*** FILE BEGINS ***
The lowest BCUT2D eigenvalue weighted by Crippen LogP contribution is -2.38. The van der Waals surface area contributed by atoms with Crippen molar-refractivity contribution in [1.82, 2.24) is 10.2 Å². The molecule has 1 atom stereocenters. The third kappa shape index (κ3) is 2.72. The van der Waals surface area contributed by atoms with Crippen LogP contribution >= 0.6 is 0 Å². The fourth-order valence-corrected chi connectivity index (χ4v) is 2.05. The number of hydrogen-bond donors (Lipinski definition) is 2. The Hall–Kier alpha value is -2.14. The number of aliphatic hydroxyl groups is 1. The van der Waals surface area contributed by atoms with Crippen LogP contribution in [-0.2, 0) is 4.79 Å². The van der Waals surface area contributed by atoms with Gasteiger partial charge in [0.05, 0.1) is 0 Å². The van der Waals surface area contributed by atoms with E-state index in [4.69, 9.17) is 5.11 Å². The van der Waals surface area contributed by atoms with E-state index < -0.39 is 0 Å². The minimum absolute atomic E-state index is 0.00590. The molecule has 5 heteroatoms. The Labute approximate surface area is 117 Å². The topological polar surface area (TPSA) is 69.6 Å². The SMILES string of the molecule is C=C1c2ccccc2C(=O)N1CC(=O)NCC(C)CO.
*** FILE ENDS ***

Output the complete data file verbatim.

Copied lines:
The lowest BCUT2D eigenvalue weighted by Crippen LogP contribution is -2.38. The van der Waals surface area contributed by atoms with Crippen molar-refractivity contribution in [1.82, 2.24) is 10.2 Å². The molecule has 1 atom stereocenters. The third kappa shape index (κ3) is 2.72. The van der Waals surface area contributed by atoms with Crippen LogP contribution >= 0.6 is 0 Å². The fourth-order valence-corrected chi connectivity index (χ4v) is 2.05. The number of hydrogen-bond donors (Lipinski definition) is 2. The Hall–Kier alpha value is -2.14. The number of aliphatic hydroxyl groups is 1. The van der Waals surface area contributed by atoms with Crippen LogP contribution in [-0.2, 0) is 4.79 Å². The van der Waals surface area contributed by atoms with Gasteiger partial charge in [0.05, 0.1) is 0 Å². The van der Waals surface area contributed by atoms with E-state index in [4.69, 9.17) is 5.11 Å². The van der Waals surface area contributed by atoms with E-state index < -0.39 is 0 Å². The minimum absolute atomic E-state index is 0.00590. The molecule has 5 heteroatoms. The Labute approximate surface area is 117 Å². The topological polar surface area (TPSA) is 69.6 Å². The SMILES string of the molecule is C=C1c2ccccc2C(=O)N1CC(=O)NCC(C)CO.